It’s been a tough two years for many companies. Between the UK energy crisis closing no less than 25 energy providers and the prevailing volatility of global markets amid the announcement of new COVID variants and the restrictions the pandemic has imposed, some enterprises just haven’t been able to survive. With the year looming, certain stocks are on the brink of collapse if they don’t take swift action to restructure debt and the very way that they do business. Here’s a look at three stocks that may not last much longer.
Sears And Kmart – Sears Holdings
If drastic measures aren’t taken, the world may soon be saying goodbye to Sears and Kmart. Sears has been on a steady decline for many years. Transformco, the holding company that acquired Sears and Kmart upon merging, took over the brands in 2005 when the nationwide store count was down by 87% from 3500+. What was once 223 Sears and 202 Kmart stores at the time of merging has declined to just 21 Sears branches and six Kmarts in the United States by the end of 2021.
The owner of Transformco and the Sears Holding Corporation, Eddie Lampert, is being held accountable for the decline of both chains. Among many stern critics, the director of retail studies at Columbia University, Mark Cohen, is confident that all Sears and Kmart stores will soon be closed due to the way that Lampert is allowing the expiry of countless leases to go one. Given the current ongoing harsh retail environment and the fact that Kmart imports almost all its products from China, many investors believe that this Christmas will be the last for the Sears Holdings Corporation.
China Evergrande Group
Chinese property development firm Evergrande has faced crisis after crisis over the last few months. Debt repayments are pushing the company towards a catastrophic default. A payment of $82.5 million became due on Monday 6th December. When China Evergrande Group (3333:Hong Kong) announced that it had no guarantee that debt repayments were capable of being made, shares plummeted by 12% to an 11-year low of 1,81 HKD or 0.23 USD.
The previously highest-selling developer in China currently holds the world’s most debt with over $300 billion in liabilities, including $260 million in immediate demand from creditors. If Evergrande does not manage to successfully restructure its offshore debt following the formation of a new risk management committee, it may end up paying the ultimate penalty for what The People’s Bank of China called its “own poor management” and “reckless expansion.”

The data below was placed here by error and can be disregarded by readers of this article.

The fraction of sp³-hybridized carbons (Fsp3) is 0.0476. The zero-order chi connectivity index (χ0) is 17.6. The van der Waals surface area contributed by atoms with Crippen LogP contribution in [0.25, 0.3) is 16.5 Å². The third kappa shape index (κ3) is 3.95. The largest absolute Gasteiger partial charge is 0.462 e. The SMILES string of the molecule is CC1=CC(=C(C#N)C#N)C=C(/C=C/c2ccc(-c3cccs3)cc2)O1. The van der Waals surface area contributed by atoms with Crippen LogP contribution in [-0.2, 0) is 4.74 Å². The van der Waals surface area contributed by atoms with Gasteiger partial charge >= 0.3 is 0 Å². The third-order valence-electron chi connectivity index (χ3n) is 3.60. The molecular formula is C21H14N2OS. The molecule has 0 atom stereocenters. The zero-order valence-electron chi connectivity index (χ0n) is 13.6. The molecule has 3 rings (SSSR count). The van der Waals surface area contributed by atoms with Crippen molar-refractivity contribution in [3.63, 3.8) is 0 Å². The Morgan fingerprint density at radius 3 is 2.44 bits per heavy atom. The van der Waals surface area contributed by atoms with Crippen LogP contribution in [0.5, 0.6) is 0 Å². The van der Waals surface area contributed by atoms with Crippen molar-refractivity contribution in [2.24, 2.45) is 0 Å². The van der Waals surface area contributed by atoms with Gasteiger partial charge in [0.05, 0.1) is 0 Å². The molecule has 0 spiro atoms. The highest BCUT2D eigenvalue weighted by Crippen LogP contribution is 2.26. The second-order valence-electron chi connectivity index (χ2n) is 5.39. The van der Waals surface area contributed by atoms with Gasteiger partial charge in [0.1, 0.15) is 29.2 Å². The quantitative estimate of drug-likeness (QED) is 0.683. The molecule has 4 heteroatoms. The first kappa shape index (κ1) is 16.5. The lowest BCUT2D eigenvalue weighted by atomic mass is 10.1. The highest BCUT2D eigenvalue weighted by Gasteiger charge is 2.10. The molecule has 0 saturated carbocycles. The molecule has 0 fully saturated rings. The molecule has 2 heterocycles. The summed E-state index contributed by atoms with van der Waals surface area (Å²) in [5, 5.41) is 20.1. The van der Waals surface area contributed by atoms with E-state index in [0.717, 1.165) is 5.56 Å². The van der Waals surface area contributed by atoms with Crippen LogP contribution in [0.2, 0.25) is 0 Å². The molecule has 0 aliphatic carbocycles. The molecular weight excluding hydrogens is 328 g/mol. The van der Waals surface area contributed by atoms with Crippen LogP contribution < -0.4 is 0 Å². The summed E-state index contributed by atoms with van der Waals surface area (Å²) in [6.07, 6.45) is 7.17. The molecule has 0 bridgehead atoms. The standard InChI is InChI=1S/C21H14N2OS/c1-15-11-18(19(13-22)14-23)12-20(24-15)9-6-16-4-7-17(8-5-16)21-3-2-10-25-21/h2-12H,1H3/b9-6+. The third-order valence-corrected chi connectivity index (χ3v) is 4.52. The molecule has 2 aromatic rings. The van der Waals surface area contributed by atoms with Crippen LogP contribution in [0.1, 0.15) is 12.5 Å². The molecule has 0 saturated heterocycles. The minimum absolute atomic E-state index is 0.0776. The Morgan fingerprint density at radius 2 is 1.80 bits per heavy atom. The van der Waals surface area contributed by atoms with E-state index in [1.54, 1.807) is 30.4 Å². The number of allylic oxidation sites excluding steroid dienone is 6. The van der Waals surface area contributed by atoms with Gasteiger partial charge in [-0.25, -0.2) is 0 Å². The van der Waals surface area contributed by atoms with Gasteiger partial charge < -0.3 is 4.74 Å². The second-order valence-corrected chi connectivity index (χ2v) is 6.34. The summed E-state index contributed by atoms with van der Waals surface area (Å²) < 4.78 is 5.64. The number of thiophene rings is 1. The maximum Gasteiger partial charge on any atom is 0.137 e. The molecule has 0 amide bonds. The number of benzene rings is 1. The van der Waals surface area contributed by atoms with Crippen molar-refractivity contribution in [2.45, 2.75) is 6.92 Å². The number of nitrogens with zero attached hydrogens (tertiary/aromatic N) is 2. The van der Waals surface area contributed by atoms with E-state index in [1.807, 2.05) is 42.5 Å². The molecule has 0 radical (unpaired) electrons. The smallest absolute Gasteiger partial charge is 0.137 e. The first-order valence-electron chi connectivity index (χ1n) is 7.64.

Jumia Technologies AG
Following atrocious results in the third quarter, the online marketplace focused on Africa, Jumia Technologies, has been downgraded by Morgan Stanley. Jumia stocks (JMIA) were downgraded from Equal-Weight to Underweight. Morgan Stanley equity research analyst Luke Holbrook advises shareholders to sell at $11 due to the terrible performance throughout 2021, and further decline could be on the cards. As of 5th December, JMIA closed at 10.75 USD, which is far off its year-high of $65.51 seen midway through February.
Even though the last half of the year brought customer growth and order volume, Holbrook feels that Jumia simply isn’t delivering enough growth on the value of goods. Instead of high-priced products like electronics, Jumia has dangerously switched its focus to groceries. Given the dwindling average value per sale and the low stock price on a rocky road since reaching $41.50 in 2019, we and many leading investment houses express low confidence in Jumia’s plan for transformation.
Note: Please do not invest money or assets in the financial markets that you cannot afford to lose. This article should not be construed to be investment advice and is for information purposes only.